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About the ITP Support Association

Charity Registration No. 1064480

The ITP Support Association is a UK registered charity which aims to promote and improve the general welfare of patients, and the families of patients, with Immune Thrombocytopenia (Idiopathic Thrombocytopenic Purpura) by providing:

  • Patient/parental/antenatal information and support
  • "Listening ear" contact with nominated volunteers
  • An information pack
  • A quarterly journal, The Platelet
  • Easy to read booklets and factsheets on ITP and associated interests
  • Advice on referrals for difficult or refractory cases
  • Guidelines for schools
  • Protocol for dentists of affected patients
  • Annual conventions featuring leading ITP specialists.
  • Internet forums, Facebook etc.

The ITP Support Association is a wholly independent UK organisation and registered charity giving support and information for patients with ITP. Click here to join us.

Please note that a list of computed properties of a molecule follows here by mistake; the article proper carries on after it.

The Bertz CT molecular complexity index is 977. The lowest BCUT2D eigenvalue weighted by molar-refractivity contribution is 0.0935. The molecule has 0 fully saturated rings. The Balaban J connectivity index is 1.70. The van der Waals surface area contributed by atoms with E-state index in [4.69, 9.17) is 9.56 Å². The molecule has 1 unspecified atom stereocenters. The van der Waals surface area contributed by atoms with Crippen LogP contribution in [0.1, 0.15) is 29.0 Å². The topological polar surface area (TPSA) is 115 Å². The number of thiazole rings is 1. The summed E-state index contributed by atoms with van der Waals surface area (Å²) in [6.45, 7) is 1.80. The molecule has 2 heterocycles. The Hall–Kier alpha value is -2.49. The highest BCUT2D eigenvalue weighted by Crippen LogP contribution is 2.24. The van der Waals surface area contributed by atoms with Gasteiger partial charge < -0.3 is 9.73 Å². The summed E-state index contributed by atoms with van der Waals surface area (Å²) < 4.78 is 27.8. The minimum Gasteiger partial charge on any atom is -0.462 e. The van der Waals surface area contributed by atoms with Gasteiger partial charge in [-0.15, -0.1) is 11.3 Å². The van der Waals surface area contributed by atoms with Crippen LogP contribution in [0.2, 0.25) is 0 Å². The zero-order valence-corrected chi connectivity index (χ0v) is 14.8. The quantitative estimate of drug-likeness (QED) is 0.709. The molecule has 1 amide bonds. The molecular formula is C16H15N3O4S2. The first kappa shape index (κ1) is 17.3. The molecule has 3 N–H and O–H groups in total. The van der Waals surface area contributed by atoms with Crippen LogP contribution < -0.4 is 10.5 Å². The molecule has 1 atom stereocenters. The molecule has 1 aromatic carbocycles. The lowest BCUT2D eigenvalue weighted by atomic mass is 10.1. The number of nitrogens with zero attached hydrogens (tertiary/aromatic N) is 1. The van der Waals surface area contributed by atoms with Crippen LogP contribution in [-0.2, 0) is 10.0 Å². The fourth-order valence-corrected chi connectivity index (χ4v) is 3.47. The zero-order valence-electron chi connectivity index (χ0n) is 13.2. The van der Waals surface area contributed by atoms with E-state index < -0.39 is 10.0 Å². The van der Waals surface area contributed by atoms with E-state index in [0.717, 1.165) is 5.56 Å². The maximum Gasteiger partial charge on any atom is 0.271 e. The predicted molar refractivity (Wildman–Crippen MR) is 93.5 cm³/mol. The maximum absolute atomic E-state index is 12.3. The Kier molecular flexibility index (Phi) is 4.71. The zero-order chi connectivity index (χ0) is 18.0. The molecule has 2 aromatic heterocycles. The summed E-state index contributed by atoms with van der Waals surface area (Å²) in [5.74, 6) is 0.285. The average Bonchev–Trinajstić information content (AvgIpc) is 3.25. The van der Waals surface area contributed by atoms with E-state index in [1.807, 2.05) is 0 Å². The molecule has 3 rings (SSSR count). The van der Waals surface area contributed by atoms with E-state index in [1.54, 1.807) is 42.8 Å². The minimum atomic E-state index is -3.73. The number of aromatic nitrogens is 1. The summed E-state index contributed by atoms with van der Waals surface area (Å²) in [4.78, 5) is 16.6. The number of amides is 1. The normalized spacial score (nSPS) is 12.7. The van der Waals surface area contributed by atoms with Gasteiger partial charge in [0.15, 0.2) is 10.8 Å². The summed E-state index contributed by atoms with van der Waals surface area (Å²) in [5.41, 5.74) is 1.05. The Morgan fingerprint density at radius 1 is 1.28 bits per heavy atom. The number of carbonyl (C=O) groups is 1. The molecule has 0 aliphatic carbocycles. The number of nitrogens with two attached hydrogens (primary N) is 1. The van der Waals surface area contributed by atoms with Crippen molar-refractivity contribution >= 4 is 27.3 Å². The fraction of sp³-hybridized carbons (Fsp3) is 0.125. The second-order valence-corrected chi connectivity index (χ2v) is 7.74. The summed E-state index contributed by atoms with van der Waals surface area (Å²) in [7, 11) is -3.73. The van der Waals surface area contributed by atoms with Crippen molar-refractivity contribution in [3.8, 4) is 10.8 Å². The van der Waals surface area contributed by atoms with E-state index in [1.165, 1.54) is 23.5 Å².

We work with the medical profession in order to advance the knowledge and treatment of ITP by:-

  • Funding research into ITP. (We do not fund research that involves any testing on animals)
  • Occasional funding of salaries to pilot a new ITP project (eg. funding ITP nurse, registery co-ordinator, research scientist)
  • Running occasional surveys and collating information
  • Providing feedback on patient concerns to specialists and drug companies
  • Medical seminars for haematologists, paediatricians and other health professionals

We are funded mainly by donations and the fundraising activities of volunteers and friends of the Association. We also receive sponsorship from companies involved in research and the treatment of ITP.

The ITP Support Association Team. See list here

Trustees. See list here

Medical Advisors See list here

Website Policy See here

Membership distribution

Accounts as posted on the Charity Commission website

Funding from the pharmaceutical industry. More here


History of the Association